Jeremy Pelt: Sound Sculptor, Museumgoer

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Trumpeter Jeremy Pelt wrote a suite for his latest album prompted by his viewing the works of sculptor Rodin at the Musée Rodin in Paris.

(Photo: Jimmy & Dena Katz)

Did you write in the garden?

I went there last May for two weeks, and in that period of time, I went to the museum even more intensely than usual, maybe five times, to pick which pieces I wanted to write music to. The Gates of Hell and The Burghers of Calais were outside, so I’d sit right there, and I’d have a little music book and I would just sketch some themes. It wasn’t like I wrote the entire thing in the garden. That’s a romantic notion, but that’s not what happened. I was getting ideas, even if it was just one or two bars, writing my impressions.

What was it, specifically, about Rodin that appealed to you?

What struck me was the detail and the sense of movement—and the sense of proportion that some of the life-size human sculptures had. The hands and feet were exaggerated. Also, the sense of drama he conjured. The Burghers of Calais told a really wild story, when you look at the collection of figures there, and the different attitudes of each one, and the way he caught that. The Gates of Hell was the piece that I always came back to. You see the detail involved not so much in the pieces that border it but in the structure itself. We have all those souls that are trying to get out.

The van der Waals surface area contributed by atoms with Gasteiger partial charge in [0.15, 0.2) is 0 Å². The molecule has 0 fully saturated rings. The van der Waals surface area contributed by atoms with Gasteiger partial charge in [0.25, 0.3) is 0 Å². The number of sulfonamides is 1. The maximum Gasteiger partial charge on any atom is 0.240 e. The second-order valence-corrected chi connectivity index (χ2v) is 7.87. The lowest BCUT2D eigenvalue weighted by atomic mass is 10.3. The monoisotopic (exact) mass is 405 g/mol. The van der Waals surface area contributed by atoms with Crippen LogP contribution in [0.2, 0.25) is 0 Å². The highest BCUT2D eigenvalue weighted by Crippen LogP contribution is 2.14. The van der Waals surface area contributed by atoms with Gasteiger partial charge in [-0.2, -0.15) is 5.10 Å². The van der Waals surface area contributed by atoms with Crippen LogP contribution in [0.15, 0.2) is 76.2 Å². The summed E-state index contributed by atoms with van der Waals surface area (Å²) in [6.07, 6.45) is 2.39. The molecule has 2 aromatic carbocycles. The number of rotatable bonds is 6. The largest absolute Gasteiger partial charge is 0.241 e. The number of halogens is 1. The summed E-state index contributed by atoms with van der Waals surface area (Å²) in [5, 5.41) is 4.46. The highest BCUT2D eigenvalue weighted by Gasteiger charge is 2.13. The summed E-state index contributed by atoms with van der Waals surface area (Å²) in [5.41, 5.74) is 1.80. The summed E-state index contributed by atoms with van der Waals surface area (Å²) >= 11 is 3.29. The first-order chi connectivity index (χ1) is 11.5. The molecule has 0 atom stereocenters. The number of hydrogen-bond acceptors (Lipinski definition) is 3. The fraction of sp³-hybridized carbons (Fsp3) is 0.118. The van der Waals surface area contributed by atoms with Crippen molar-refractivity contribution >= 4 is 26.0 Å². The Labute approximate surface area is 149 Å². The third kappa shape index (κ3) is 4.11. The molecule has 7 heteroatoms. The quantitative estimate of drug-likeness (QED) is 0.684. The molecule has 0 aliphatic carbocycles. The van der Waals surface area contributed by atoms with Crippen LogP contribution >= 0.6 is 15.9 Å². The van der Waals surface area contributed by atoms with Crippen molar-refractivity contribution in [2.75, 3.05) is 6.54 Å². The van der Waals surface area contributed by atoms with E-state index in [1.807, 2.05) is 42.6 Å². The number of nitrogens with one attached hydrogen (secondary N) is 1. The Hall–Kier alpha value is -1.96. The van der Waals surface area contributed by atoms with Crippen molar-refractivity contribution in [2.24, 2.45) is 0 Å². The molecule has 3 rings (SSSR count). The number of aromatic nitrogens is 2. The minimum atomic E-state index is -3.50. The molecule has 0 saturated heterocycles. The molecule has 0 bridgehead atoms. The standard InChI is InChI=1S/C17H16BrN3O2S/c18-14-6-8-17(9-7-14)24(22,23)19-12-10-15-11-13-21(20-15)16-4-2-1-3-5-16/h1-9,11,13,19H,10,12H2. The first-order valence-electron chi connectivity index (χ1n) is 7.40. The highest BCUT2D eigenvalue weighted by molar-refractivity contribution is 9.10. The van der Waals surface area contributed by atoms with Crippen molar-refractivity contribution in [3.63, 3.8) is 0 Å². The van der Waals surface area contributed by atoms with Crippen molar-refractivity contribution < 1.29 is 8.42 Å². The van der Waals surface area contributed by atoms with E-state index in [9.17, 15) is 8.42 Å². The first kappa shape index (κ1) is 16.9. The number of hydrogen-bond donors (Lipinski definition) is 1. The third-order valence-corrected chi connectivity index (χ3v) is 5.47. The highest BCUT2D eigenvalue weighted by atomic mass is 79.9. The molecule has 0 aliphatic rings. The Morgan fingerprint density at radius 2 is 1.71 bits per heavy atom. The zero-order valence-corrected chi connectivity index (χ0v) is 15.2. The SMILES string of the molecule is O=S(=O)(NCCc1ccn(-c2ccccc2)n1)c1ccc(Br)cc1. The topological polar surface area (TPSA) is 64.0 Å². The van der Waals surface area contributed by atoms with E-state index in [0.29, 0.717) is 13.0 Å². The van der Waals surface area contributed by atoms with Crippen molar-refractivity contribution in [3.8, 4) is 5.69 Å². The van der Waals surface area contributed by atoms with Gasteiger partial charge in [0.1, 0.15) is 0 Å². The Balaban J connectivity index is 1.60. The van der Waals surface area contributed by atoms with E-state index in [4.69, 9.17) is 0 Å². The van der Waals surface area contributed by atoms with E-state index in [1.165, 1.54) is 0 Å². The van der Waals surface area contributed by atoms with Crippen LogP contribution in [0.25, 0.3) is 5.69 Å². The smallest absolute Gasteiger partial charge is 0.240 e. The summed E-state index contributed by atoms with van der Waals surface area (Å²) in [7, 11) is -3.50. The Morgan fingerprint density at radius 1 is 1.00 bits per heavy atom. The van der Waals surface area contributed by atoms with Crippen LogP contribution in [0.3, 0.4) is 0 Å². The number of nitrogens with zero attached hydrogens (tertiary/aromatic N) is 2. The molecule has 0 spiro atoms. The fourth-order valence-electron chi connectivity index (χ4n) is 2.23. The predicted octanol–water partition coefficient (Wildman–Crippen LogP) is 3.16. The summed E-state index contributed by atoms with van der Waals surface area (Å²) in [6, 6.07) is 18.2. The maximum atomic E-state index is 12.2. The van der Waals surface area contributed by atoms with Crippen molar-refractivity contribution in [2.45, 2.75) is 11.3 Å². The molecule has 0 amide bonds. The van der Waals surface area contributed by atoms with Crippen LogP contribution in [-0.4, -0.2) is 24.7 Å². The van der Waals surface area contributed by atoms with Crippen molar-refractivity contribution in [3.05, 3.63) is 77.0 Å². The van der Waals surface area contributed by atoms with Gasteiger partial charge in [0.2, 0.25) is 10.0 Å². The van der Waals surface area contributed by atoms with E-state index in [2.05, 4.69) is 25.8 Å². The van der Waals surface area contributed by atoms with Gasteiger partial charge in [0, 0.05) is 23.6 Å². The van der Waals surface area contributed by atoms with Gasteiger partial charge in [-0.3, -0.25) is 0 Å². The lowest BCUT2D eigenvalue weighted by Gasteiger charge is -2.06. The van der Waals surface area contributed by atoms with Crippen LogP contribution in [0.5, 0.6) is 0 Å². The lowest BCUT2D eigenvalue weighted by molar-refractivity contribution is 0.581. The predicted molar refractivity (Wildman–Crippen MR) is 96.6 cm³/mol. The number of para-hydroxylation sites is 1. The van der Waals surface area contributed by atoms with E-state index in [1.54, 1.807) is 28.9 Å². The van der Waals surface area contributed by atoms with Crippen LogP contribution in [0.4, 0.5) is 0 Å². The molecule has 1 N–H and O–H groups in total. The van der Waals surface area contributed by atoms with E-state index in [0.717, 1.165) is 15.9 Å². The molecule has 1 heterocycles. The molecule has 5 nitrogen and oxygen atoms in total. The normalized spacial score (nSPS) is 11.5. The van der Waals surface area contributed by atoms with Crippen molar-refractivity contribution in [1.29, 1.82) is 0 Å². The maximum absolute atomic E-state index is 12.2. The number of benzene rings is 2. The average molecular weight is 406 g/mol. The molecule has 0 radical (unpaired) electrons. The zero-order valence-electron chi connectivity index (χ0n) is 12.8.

How did you go about choosing sculptures for your suite?

I felt that whichever one had the biggest story attached to it was something I could write. I was a film scoring major in college, so this is something I was trained to do. There were some sculptures that gave me absolutely nothing [laughs]. Like, why would I write about that? But then with others, it was like, how could I not write something? With The Call to Arms, there was just this strength about it, with the embattled soldier and the angel behind him. Same thing with Gates of Hell. It was like, how can I make this as eerie as possible? And then Eternal Springtime elicited more of a feeling from me because it was almost like ballet. There was a motion to the way he was kissing her.

You included some intriguing instrumentation in the suite, like vibraphone and marimba.

Marimba and vibes, to me, both have an out quality. The possibilities from one note can transform a whole band and take you different places. It’s certainly something that I learned from Bobby Hutcherson and a lot of the more exploratory players. With marimba, in particular, the sound doesn’t go very far. But depending on how you voice it and who you voice it with, it reinforces the rhythm section. So, a lot of times on the album I had marimba doubling the bass. And that added a grounding, but also a more eerie feeling than the bass could do. When you put in marimba, it’s like, “Oh, something’s afoot.”

Your trumpet gets kind of echoey on the third track, “I Sole Tace (Gates Of Hell).” How did you produce that effect?